Tuesday, May 18, 2010

Last Day in Egypt

I'm sitting up in Cairo waiting out the last few hours in country. I finally ran out of excuses to not do this final entry. Wendi has been great doing all the work on this over the past year so I guess the least I could do was one entry. All the goodbyes are finally over and now it is just a matter of heading to the airport and that painful flight back across the pond. It is going to be a little strange being back in the US after a year but I certainly haven't missed that flight. Overall it has been a very good year but I am more than ready to rejoin the U.S. Army even if it means spending a few months at Ft. Rucker trying to avoid injuring myself by falling asleep in class. I have included a few last photos from my goodbyes at both at Beni Suef and Kom Oshiem. Enjoy.

I had to include at least one picture of our compound out at
Kom Oshiem. We have one gardener out there that does an amazing job - he works out there for hours every day and it shows. As with most of my pictures there isn't much perspective and I couldn't figure out how to get on the roof and get a good shot of the whole area to include the basketball court and gazebo.

This is LTC Aziz - the head of their maintenance operations and the man I worked with every day. He took over soon after I arrived and I am so glad he was there. When it came to maintenance more often than not we were in ag reement and he wasn't afraid to work the guys until the job was done. At times he wasn't all that popular with the troops but he commanded a lot of respect because he was always the first to arrive and the last to leave. It would have been a very different year without his support.

This is LTC Khalid who is in charge of all the flight engineers and crew chiefs. It was great to work with him because as with Aziz he was a hard worker and really cared about being a professional in his job. He was the one person I would spend hours discussing everything from politics to religion to family and be able to share ideas without offending anyone. The problem with both these guys is that I fear the system will burn them out within a couple of years - they are both too motivated.

I didn't actually get any photos of my going away party at work because of no camera. There was an incident a few months ago involving a camera on base and one of the contractors so I figured I was way too close to going home to risk any run ins with Egyptian security.

The guys hanging out in the bar before my going away at Beni Suef. What a great place to stay for a year.

Brian giving my farewell speech. He is the test pilot that is taking over from me and he is also an instructor pilot so he gets twice the fun. If that wasn't enough he was also kind enough to take over as team chief after our last one left in March so I didn't have to go through the hassle of doing it for two months before I left. It was great to actually work with another test pilot even for a couple of months.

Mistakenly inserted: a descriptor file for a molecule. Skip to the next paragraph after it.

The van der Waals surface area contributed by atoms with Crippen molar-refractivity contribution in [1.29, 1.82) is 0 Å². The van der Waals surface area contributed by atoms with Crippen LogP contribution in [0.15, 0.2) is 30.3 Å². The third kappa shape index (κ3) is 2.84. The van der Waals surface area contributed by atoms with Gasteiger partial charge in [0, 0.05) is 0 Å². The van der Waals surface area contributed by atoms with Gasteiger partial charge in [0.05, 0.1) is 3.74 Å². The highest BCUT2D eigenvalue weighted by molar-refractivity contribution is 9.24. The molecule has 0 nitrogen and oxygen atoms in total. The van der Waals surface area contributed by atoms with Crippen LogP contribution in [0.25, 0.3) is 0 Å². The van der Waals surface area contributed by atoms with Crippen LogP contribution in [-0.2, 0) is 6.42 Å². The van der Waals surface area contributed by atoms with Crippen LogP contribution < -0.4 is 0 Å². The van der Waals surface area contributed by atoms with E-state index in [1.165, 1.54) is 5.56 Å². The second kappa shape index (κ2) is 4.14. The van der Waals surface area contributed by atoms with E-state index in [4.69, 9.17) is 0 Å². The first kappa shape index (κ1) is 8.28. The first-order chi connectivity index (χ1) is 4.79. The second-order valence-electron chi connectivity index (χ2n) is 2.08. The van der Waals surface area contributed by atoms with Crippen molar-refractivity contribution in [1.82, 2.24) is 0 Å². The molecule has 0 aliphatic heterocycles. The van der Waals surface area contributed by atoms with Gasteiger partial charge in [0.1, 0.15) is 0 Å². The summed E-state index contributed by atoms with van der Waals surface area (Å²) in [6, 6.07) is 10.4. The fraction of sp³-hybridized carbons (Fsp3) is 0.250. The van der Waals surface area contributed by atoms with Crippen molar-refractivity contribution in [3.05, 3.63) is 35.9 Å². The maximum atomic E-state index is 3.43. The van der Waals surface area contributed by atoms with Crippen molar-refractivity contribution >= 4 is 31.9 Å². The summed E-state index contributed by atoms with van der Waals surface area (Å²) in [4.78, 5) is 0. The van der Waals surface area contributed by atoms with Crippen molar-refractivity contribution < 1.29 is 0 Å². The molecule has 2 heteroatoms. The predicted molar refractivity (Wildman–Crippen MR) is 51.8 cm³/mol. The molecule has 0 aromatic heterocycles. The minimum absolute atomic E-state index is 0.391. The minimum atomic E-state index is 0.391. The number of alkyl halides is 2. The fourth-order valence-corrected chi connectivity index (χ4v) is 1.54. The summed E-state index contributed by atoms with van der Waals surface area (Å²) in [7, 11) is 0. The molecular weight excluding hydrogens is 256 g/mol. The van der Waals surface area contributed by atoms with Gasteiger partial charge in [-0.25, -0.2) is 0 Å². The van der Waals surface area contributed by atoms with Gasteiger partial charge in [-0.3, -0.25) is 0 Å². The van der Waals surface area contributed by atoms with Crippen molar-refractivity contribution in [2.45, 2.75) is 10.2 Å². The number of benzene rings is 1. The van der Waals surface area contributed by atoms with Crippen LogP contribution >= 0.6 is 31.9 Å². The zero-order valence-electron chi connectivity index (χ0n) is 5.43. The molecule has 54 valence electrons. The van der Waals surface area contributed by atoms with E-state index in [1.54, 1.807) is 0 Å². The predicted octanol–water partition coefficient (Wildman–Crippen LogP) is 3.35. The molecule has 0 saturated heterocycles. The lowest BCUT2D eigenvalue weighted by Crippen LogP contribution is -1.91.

I decided to leave off with two pictures of food since that is what often seemed to be our focus at Beni Suef. Here I am enjoying my last hamburger and hot dog with Tony and below is my farewell cake. It has been quite an experience. Thanks for following along with us and we look forward to seeing most of you in the next few months. Take care and God bless.

Sunday, May 9, 2010

OMC Ball

On my last night in Egypt, David and I went to the OMC Ball at the Marriott in Zamalek. Formerly known as “Al Gezira” Palace, the building was constructed by the Khedive Ismail Pasha back in 1869 to be a guest palace for the Suez Canal inauguration celebrations. Some pics:

Friday, May 7, 2010


There's been lots of farewells in this past month...actually our whole team has left and been replaced, save for David and I, and Kevin who got here last August. David's replacement just got here last week and then there's another pilot coming in next week and the transition will be complete. Plus, the contractor team left, both Doc Don and Vinny retired, and Anne and Chris, the site managers here, have left for seven weeks. So these last few weeks have definitely felt different around here....a little quieter and smaller. Here are some pics from the recent farewells.

Yes, that's a martini in one hand and cigar in the other.

Vinny's retirement ceremony:

Linda, me, Dina, and Laila at Joe's farewell. These ladies have been good friends to me this year. Linda's been so generous, taking me around to all of her shopping haunts. Laila's been great to talk to...a very good person to ask questions regarding Egyptian culture, etc.....and Dina, well, Dina's my buddy. :)

Yesterday, I met most of the women on the compound for lunch to say goodbye. From left to right are Linda, me, Dina, Isis, Shana, and Laila.

Last night, I had to say goodbye to Tony. Like so many TAFT members before us, we've spent hours and hours of our time here at the bar talking to Tony and he's one of the people here we're going to miss the most. Plus, he makes killer mojitos!

It's sad to say goodbye to so many who've made this year special. Our lives have so many different chapters, but this year in Egypt will be an especially memorable one. David's farewell party is next week (I'm leaving a week earlier) so he's tasked with adding the last entry!